Described as the most significant advance in power efficiency for RDNA 2 and therefore inextricably wrapped up in this PPW drive is a new technology dubbed Infinity Cache. To understand the importance, it's necessary to see how first-run RDNA handles caching. The three-level structure increases in speed the closer it gets to the computational engines, which is the same as CPU design. Makes sense, but by their nature these caches are comparatively small as die area is mostly devoted to parallel-operation CUs and shaders rather than stacks of memory.
Infinity Cache's aim is to replicate the performance goodness of a wider, fatter memory bus but, crucially, without mimicking its power, thus enabling RDNA 2 to hit that all-important PPW metric. AMD said its simulations observed that if a GPU installed a much larger amount of last-level cache on to the chip, then a gaming working set could be mostly contained within it, intimating high cache hit-rates, and thus taking the pressure off the external memory setup. The downside, however, is that a supersized cache would cost a significant amount of die area. There's no such thing as a free silicon lunch.
And by big, we mean big. This cache would need to be at least 100MB to achieve 50 per cent+ hit-rates at a 4K resolution favoured by Big Navi. Handily, it just so happens that AMD's server EPYC CPUs have a high-density, high-bandwidth L3 cache that could be redesigned for GPU duties. Going after PPW means that Infinity Cache is worthy of the die-size investment, and it's present on RX 6800/6800 XT and 6900 XT in a 128MB block. Comprised of cache and connected via Infinity Fabric, it's capable of delivering 64 bytes of data, per clock, across 16 channels, at 1.94GHz.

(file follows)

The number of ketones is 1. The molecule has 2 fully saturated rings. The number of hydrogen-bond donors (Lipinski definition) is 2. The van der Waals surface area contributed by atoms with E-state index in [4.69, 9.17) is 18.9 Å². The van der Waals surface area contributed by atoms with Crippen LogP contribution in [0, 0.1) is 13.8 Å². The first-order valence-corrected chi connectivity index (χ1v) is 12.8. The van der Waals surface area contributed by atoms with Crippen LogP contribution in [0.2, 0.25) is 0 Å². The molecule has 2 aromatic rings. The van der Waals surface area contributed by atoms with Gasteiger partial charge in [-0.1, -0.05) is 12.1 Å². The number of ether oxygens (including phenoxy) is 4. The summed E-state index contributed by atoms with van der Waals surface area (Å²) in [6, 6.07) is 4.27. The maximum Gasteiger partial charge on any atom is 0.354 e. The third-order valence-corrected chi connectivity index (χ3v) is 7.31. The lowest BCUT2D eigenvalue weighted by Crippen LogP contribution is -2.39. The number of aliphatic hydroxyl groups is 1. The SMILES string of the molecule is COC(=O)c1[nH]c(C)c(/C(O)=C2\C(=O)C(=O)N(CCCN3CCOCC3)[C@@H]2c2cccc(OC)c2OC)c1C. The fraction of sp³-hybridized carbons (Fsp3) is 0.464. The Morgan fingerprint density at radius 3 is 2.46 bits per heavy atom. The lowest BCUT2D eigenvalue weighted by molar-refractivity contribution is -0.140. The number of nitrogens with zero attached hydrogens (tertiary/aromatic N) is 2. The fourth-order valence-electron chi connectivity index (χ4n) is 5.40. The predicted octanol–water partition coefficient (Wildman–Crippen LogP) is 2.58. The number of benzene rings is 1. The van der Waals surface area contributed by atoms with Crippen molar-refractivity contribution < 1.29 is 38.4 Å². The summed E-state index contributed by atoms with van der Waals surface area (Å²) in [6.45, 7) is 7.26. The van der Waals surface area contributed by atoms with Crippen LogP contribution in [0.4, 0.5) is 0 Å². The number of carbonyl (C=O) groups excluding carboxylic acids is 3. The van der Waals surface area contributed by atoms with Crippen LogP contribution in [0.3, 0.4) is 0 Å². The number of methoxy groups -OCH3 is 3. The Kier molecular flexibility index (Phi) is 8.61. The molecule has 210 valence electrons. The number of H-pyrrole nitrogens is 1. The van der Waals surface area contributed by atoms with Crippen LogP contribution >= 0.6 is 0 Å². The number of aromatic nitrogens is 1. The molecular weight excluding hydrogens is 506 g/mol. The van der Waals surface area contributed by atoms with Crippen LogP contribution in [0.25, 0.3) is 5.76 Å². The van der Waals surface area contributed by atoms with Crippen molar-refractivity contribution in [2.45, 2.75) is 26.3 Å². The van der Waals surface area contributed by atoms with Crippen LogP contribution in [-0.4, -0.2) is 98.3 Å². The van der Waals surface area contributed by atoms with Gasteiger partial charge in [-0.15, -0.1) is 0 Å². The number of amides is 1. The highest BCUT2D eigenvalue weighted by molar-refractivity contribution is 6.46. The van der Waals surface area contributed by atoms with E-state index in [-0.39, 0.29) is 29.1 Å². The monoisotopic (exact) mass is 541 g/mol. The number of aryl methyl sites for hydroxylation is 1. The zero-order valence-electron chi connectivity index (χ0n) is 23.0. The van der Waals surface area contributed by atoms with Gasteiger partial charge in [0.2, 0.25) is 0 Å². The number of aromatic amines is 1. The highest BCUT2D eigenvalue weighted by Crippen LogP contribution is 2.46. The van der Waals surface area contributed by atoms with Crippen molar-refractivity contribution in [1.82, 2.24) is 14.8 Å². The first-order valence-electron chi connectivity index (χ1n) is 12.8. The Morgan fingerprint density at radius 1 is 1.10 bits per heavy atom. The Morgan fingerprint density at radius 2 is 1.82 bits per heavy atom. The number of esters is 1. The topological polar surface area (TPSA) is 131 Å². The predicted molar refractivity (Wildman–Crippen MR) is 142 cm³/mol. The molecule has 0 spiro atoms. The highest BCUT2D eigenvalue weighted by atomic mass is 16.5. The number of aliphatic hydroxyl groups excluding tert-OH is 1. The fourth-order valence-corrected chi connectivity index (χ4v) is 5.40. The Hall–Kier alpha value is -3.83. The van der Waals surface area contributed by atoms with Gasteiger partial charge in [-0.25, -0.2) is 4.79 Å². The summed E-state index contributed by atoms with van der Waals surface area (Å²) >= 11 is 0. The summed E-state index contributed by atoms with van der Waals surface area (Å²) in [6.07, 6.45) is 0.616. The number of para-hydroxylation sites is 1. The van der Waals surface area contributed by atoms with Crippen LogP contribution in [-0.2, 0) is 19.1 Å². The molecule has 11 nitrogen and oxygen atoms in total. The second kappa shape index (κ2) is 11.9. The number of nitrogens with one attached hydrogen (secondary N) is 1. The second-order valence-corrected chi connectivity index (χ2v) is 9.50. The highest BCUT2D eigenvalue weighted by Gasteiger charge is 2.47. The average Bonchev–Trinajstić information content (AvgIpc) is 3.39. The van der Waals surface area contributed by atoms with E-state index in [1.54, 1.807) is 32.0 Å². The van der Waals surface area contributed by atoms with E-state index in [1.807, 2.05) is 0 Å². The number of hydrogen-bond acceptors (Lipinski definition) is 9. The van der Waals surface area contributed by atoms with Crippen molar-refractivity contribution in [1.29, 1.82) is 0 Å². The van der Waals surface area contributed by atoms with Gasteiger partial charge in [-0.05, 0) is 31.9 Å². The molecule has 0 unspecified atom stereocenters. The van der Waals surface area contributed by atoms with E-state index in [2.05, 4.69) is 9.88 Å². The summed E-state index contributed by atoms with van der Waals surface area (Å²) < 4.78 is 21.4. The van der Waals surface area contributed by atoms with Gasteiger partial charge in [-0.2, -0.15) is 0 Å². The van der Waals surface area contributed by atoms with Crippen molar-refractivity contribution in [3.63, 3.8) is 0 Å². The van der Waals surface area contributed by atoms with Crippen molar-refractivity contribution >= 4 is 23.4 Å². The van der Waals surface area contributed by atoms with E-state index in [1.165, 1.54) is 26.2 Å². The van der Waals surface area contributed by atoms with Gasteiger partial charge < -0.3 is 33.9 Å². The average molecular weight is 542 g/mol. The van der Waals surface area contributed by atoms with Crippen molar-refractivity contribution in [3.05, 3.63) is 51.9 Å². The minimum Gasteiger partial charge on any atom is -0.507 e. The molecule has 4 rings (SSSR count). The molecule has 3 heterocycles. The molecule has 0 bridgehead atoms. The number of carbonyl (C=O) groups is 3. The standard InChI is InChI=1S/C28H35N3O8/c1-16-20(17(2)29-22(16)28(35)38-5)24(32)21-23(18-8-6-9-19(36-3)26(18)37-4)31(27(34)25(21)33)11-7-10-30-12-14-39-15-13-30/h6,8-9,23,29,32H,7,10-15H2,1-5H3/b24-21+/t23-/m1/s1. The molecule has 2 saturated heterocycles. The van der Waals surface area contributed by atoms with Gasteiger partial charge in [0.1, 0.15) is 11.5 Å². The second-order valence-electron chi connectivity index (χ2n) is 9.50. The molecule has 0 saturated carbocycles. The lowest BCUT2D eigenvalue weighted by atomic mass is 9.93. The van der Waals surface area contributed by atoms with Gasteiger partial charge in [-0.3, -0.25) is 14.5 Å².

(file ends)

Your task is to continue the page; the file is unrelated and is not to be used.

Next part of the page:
Crunching the numbers reveals total caching bandwidth of around 2TB/s, or 4x that of a 256-bit external interface to G6 memory. It is reasonable to assume that mid-range RDNA 2 GPUs will have a smaller, slower Infinity Cache, as they're primed for FHD and QHD resolutions.
Running the Infinity Cache provides double the effective bandwidth of a 384-bit G6 bus - necessary for a top-heavy design like Big Navi - at less overall memory subsystem power. Infinity Cache further enables the high-frequency RDNA 2 architecture to better maximise performance at its high frequencies - feeding the beast and all that. Last but not least, having a large on-die pool reduces latency compared to routinely spooling out to G6.
Changing the memory hierarchy on GPUs is a big move. Games engines appear to respond well to the first-run implementation present on Big Navi, and we feel as if this large store of on-chip memory is here to stay on subsequent AMD graphics architectures. How developers tune for it provides an interesting source of technical discussion moving forwards.
If Infinity Cache is such a good idea, why has it not been implemented before? There are myriad reasons, but the most pertinent is that AMD hasn't previously delivered an 80-CU part that needs huge memory bandwidth support. Infinity Cache makes greater sense as the compute engines become more numerous and faster, and respond less well to extreme parallelisation - RDNA 2 fits that bill. It also has orthogonal ramifications for ray tracing, which we'll cover on the next page.